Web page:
Sunday, January 29, 2012

Science isn't a Four-Letter Word

I'm a Christian. More specifically, I'm a practicing Catholic. That means that, among other things, I don't have to studiously avoid believing things that folks have learned since 1277, when Proposition 27/219 went into effect.

That's because:
"...the things of the world

and the things of faith

derive from the same God....
"

(Catechism of the Catholic Church, 159)

Science, Religion, and (fictional) Christians

Watching television yesterday morning, I ran into an all-too-familiar set of assumptions about science, religion, and Christians.

It was a science fiction show, involving space aliens and an invasion of Earth. Think "Invasion of the Body Snatchers" meets "Contact." The story depends on the idea of life existing on planets other than Earth.

Very early in the story, one of the major characters told another that people had started committing suicide after they learned about space aliens.

The 'alien invasion' plot stopped dead in its tracks as the actor discussed a Christian's untimely demise.

Faced with real, live, space aliens: she could no longer cling to her 'narrow-minded' beliefs. She said that science was right, after all.

Then she killed herself.

The scriptwriters gave the actor more to work with than that, but you've got the gist of it.

Science, Faith, and Getting a Grip

The BBC program came to my household via our cable service. From this, I could conclude that the following are 'Satanic:'
  1. Science fiction
  2. Television
    1. Cable
    2. Satellite
    3. Broadcast
    4. All of the above
  3. The BBC
  4. England
  5. Science
  6. All of the above
My faith isn't of the 'everything I don't like is Satanic' variety, so I see that bit of 'religion opposes science' drama as more of the same silliness I've seen for decades.

Assumptions aren't Facts

Assuming that all Christians are like Fred Phelp's "God Hates You" bunch, or are ardent disciples of the latest 'End Times prophecy,' isn't valid. I don't even think loud, colorful, folks like that are typical of American Protestants.

On the other hand, I've run into quite a few less-wacky folks who are Christians, and are convinced that science is some kind of plot.

I'm about as certain as I can be that they're not right: but I'm also quite certain that they're sincere.

Whoever wrote that BBC script may have been sincere, too. In some circles, it's easy to believed that Christians are, by definition, psychologically fragile ignoramuses.

Suicide is a bad idea, by the way: in part because being dead really limits a person's options. I've been over this before:
Moving on.

1277 and All That

Speculation about other worlds was a hot topic in the year 1277. Then, as now, some folks loudly insisted that God followed their preferences about how the universe worked.

That's when the bishop of Paris, Etienne Tempier, issued Proposition 27/219. Basically, the bishop said that Catholics must not claim that God couldn't have made more than one world like Earth. He didn't put it quite that way, but I think that's a reasonable summary. As far as I know, Proposition 27/219 hasn't been rescinded, and I've been over this before. (September 2, 2011)

God's God, I'm Not

Dialog in that BBC show did have one nifty idea: the mental image of a 'YOU ARE HERE' map of the universe. I thought it was so nifty, I made my own:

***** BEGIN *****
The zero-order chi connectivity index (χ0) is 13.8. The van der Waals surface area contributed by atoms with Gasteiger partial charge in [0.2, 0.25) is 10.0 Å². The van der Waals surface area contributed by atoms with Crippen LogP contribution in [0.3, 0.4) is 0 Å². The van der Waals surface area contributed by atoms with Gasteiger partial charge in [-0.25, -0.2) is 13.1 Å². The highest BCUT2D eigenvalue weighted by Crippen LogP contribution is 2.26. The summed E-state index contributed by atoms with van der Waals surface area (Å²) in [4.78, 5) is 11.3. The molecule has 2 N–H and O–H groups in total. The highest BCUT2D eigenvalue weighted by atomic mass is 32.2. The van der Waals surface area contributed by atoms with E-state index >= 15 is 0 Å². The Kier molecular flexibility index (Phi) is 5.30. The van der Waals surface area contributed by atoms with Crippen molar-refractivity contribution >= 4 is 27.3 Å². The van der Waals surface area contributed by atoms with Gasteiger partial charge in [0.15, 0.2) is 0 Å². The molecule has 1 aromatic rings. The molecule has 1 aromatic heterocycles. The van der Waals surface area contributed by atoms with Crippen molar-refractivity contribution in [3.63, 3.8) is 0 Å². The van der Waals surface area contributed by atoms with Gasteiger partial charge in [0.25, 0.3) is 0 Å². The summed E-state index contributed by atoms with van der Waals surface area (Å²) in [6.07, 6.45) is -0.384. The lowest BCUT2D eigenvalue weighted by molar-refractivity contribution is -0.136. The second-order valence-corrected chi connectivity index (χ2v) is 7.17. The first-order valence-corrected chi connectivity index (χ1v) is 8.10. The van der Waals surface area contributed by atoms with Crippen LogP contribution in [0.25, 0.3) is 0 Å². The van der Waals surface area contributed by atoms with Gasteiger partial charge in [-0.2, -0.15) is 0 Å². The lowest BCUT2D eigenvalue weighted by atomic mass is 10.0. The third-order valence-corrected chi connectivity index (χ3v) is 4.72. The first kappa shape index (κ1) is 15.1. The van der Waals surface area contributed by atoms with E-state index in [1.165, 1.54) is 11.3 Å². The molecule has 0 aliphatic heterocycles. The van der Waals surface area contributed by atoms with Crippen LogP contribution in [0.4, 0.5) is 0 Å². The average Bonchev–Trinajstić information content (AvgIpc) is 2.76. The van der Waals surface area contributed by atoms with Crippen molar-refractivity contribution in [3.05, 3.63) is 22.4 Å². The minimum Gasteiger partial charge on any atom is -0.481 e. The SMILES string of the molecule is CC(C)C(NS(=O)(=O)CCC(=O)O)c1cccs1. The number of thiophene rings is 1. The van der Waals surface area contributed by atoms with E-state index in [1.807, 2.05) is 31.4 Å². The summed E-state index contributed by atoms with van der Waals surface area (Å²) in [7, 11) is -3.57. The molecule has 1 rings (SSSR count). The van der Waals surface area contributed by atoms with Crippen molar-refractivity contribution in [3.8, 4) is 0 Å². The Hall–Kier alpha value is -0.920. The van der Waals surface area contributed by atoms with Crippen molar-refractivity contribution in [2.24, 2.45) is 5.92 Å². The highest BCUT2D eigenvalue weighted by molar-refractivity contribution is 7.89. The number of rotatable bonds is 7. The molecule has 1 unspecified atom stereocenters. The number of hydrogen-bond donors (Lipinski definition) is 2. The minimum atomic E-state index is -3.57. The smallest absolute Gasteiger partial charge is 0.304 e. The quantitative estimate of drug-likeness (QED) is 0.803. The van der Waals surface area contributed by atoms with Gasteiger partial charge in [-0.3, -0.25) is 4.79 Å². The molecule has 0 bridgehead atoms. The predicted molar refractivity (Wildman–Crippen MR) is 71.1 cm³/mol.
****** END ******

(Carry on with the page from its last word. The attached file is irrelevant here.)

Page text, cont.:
My response to that sort of thing isn't suicidal thoughts. (Yes, I've had them.) It's more along the lines of Psalms 19:
"The heavens declare the glory of God; the sky proclaims its builder's craft."
(Psalms 19:2)

Faith and Science

That quote about "the things of the world and the things of faith" is from a paragraph in the Catechism. Like I said, I'm a practicing Catholic: so I don't have to ignore what we're learning about God's creation:
"Faith and science: 'Though faith is above reason, there can never be any real discrepancy between faith and reason. Since the same God who reveals mysteries and infuses faith has bestowed the light of reason on the human mind, God cannot deny himself, nor can truth ever contradict truth.'37 'Consequently, methodical research in all branches of knowledge, provided it is carried out in a truly scientific manner and does not override moral laws, can never conflict with the faith, because the things of the world and the things of faith derive from the same God. The humble and persevering investigator of the secrets of nature is being led, as it were, by the hand of God in spite of himself, for it is God, the conserver of all things, who made them what they are.'38"
(Catechism of the Catholic Church, 159)
Related posts:
Background (not even close to everything the Church has to say on the subjects):
More:

2 comments:

Brigid said...

Household's what? "The BBC program came to my household's via"

The Friendly Neighborhood Proofreader

Brian Gill said...

Found, fixed, and thanks!

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Marian Apparition: Champion, Wisconsin

Background:Posts in this blog: In the news:

What's That Doing in a Nice Catholic Blog?

From time to time, a service that I use will display links to - odd - services and retailers.

I block a few of the more obvious dubious advertisers.

For example: psychic anything, numerology, mediums, and related practices are on the no-no list for Catholics. It has to do with the Church's stand on divination. I try to block those ads.

Sometime regrettable advertisements get through, anyway.

Bottom line? What that service displays reflects the local culture's norms, - not Catholic teaching.